Encryption is the process of converting plaintext to ciphertext. It is a way of mixing data so that only people that know how to decrypt the data can understand the information.
When was Encryption first used?
Evidence suggests that encryption was first used in Egypt around 1900 BC in the main chamber of Khnumhotep II’s tomb. The form of encryption used in the tomb of Khnumhotep II is known as symbol replacement, many of the hieroglyphic symbols used were unusual symbols in place of ordinary ones.
What was the military use of Encryption in ancient times?
Encryption was used by the Roman military to transmit secret information. One of the most popular encryption methods was known as the Caesar Cipher. In this method each letter in the plaintext is replaced by a letter some fixed number of positions away in the alphabet. For example, with a left shift of 3, D would be replaced by A.
What is the modern military use of Encryption?
Like ancient times, modern militaries use encryption to securely transmit messages to prevent the enemy from being able to intercept and read the messages. Even if the enemy were to intercept the messages, it would need to be decrypted in order to be legible.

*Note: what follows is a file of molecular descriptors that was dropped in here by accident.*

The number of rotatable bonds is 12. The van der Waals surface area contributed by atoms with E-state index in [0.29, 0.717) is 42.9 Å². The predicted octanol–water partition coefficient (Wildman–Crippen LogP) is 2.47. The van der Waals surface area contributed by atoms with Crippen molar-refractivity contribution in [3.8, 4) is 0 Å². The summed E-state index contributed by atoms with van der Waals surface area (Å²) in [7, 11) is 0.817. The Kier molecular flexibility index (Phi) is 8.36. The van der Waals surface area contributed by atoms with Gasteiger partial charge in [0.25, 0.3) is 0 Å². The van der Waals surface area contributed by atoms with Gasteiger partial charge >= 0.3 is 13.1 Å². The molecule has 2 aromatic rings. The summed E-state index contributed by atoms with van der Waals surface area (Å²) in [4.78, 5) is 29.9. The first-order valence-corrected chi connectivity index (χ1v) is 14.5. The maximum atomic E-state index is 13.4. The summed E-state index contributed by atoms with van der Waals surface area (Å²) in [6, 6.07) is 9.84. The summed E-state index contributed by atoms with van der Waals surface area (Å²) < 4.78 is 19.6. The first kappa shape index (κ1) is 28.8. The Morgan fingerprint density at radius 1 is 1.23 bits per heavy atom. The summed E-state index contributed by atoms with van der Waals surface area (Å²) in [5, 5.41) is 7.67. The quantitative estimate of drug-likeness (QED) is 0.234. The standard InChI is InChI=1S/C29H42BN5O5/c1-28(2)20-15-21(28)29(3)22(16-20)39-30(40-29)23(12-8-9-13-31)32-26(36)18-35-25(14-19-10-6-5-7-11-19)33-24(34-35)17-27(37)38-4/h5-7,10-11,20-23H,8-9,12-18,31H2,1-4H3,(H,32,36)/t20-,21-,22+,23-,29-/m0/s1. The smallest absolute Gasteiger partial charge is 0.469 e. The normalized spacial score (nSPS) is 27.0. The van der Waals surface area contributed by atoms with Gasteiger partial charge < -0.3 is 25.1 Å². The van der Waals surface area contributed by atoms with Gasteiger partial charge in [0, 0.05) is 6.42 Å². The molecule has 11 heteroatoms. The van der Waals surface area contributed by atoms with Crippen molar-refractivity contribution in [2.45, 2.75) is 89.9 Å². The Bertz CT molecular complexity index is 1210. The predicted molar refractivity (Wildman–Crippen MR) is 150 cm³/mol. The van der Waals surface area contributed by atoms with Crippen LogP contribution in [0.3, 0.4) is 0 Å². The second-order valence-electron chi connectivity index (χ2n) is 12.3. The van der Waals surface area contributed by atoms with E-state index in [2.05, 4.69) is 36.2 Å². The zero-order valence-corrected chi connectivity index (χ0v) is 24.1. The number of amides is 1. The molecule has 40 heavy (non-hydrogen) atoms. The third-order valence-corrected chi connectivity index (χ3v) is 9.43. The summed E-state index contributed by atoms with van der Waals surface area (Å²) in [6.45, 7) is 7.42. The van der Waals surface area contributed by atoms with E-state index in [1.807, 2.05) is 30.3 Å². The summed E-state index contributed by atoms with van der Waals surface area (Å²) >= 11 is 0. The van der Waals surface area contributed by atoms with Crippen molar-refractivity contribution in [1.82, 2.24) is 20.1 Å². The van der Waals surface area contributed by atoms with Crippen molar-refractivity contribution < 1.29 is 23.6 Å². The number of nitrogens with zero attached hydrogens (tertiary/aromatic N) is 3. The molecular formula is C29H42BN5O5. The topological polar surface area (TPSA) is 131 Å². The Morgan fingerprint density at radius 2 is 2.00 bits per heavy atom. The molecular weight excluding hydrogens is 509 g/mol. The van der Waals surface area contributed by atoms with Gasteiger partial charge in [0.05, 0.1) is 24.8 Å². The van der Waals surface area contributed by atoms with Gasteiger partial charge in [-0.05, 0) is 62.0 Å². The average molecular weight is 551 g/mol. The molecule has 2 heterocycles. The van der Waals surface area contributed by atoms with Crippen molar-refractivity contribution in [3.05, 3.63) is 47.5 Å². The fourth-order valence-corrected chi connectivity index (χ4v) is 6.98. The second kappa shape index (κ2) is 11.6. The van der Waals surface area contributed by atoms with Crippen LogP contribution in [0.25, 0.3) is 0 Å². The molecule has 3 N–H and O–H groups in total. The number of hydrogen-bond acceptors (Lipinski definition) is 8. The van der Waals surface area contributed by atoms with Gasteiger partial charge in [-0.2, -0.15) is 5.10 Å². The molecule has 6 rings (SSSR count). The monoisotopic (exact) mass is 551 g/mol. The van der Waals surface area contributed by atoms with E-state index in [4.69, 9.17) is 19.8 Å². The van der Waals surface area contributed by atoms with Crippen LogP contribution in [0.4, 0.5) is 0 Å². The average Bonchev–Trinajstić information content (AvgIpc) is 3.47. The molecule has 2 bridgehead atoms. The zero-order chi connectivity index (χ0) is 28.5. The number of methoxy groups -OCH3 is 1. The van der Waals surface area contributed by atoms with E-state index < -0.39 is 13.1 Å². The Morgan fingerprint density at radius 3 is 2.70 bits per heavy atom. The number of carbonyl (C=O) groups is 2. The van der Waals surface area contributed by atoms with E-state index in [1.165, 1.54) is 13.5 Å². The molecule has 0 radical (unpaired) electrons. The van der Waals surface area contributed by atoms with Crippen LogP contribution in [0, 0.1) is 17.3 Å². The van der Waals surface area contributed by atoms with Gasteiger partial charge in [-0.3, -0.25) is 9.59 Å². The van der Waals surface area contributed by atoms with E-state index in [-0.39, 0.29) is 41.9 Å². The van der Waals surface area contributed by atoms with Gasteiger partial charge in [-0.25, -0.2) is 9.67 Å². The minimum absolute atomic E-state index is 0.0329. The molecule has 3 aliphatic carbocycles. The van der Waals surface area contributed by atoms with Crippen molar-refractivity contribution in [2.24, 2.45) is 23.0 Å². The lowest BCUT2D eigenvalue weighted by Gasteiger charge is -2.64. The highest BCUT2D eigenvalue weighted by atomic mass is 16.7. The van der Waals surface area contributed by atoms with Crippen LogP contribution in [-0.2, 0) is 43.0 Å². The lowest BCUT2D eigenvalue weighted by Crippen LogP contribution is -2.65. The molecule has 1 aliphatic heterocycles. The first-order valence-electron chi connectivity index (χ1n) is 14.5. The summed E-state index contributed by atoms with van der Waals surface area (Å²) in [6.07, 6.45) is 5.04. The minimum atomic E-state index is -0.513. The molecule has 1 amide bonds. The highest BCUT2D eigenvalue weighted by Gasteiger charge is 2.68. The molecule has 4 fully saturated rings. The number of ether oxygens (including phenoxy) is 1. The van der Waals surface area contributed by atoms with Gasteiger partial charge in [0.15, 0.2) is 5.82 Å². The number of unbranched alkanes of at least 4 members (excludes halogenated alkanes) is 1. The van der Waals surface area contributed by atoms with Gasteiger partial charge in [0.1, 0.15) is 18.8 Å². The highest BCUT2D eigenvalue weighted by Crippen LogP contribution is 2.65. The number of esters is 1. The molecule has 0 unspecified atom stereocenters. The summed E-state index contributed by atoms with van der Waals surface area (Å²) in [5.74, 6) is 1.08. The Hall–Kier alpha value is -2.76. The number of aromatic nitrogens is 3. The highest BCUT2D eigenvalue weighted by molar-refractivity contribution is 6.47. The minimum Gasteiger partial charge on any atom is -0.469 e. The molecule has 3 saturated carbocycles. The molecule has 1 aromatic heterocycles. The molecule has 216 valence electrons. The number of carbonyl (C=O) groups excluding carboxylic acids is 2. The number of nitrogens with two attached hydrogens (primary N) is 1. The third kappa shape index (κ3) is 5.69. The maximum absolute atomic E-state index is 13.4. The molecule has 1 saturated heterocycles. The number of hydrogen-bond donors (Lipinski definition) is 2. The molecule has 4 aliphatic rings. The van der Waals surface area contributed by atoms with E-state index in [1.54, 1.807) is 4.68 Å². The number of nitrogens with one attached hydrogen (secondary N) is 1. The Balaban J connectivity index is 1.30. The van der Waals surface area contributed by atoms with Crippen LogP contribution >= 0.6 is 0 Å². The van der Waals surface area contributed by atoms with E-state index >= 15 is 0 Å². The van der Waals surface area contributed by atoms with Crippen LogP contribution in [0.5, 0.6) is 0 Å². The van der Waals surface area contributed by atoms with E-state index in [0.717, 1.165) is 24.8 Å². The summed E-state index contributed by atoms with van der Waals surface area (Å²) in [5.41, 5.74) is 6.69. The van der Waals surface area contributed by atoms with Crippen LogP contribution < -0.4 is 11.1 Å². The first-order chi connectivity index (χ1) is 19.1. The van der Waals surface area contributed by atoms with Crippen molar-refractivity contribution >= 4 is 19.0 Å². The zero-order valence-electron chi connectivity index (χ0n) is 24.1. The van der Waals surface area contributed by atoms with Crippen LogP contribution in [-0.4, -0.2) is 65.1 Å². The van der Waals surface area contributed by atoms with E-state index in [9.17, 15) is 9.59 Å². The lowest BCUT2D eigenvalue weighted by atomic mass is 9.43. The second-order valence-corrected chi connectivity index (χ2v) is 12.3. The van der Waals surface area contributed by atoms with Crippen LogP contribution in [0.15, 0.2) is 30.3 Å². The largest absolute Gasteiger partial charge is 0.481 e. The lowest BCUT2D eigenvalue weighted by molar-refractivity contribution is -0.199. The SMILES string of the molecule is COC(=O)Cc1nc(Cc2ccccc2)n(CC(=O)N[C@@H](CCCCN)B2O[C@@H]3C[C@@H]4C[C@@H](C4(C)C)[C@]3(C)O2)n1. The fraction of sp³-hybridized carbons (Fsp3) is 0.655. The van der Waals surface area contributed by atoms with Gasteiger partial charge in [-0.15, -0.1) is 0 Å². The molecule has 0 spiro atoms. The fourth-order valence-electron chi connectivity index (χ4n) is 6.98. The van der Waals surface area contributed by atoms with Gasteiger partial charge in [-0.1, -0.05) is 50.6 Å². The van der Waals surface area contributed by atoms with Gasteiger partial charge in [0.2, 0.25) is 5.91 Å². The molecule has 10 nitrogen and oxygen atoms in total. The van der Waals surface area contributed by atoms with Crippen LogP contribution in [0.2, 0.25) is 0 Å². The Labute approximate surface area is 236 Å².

What is military grade Encryption?
Military grade encryption is simply marketing jargon, however common encryption standards used in the military are 128-bit, 256-bit, SHA-256, and SHA-512.
What is Decryption?
Decryption is the process in which encrypted text/ciphertext is converted into a plaintext/understandable format.
How is Encryption used in the CMMC (Cybersecurity Maturity Model Certification)?
CMMC practices related to encryption appear in most of the CMMC security domains. All CMMC levels have encryption related requirements. Some CMMC related encryption requirements include encrypting communication sessions, encrypting storage devices containing FCI or CUI such as laptops, thumbdrives, and smartphones. To meet cybersecurity maturity model certification (CMMC) encryption requirements we recommend that the encryption algorithms you choose to use are all FIPS 140-2 validated. If you would like more information on CMMC encryption related requirements feel free to reach out to us at firstname.lastname@example.org.
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